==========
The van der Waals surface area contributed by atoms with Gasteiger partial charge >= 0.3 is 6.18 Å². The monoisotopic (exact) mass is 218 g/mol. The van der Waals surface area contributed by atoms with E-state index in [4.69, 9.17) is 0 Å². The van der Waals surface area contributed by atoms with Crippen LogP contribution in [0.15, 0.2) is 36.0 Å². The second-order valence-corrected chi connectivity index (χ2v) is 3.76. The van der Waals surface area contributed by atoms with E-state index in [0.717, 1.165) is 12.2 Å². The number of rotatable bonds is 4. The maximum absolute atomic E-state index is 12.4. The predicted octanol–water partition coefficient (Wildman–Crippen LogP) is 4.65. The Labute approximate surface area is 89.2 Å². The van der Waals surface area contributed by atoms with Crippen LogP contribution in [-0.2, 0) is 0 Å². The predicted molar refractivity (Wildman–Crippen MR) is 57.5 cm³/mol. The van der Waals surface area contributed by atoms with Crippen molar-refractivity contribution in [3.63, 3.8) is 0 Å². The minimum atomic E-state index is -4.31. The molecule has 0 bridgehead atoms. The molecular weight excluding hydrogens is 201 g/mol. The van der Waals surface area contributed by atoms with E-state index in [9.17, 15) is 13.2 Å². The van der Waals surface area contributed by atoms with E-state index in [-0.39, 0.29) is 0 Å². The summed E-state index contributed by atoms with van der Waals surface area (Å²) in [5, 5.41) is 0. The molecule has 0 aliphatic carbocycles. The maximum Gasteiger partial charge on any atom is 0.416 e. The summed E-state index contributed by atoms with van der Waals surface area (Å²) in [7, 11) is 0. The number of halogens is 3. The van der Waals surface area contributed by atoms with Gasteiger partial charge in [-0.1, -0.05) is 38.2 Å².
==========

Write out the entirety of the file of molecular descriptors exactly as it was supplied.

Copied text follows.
The van der Waals surface area contributed by atoms with Gasteiger partial charge >= 0.3 is 6.18 Å². The monoisotopic (exact) mass is 218 g/mol. The van der Waals surface area contributed by atoms with E-state index in [4.69, 9.17) is 0 Å². The van der Waals surface area contributed by atoms with Crippen LogP contribution in [0.15, 0.2) is 36.0 Å². The second-order valence-corrected chi connectivity index (χ2v) is 3.76. The van der Waals surface area contributed by atoms with E-state index in [0.717, 1.165) is 12.2 Å². The number of rotatable bonds is 4. The maximum absolute atomic E-state index is 12.4. The predicted octanol–water partition coefficient (Wildman–Crippen LogP) is 4.65. The Labute approximate surface area is 89.2 Å². The van der Waals surface area contributed by atoms with Crippen LogP contribution in [-0.2, 0) is 0 Å². The predicted molar refractivity (Wildman–Crippen MR) is 57.5 cm³/mol. The van der Waals surface area contributed by atoms with Crippen molar-refractivity contribution in [3.63, 3.8) is 0 Å². The minimum atomic E-state index is -4.31. The molecule has 0 bridgehead atoms. The molecular weight excluding hydrogens is 201 g/mol. The van der Waals surface area contributed by atoms with E-state index in [9.17, 15) is 13.2 Å². The van der Waals surface area contributed by atoms with E-state index in [-0.39, 0.29) is 0 Å². The summed E-state index contributed by atoms with van der Waals surface area (Å²) in [5, 5.41) is 0. The molecule has 0 aliphatic carbocycles. The maximum Gasteiger partial charge on any atom is 0.416 e. The summed E-state index contributed by atoms with van der Waals surface area (Å²) in [7, 11) is 0. The number of halogens is 3. The van der Waals surface area contributed by atoms with Gasteiger partial charge in [-0.1, -0.05) is 38.2 Å².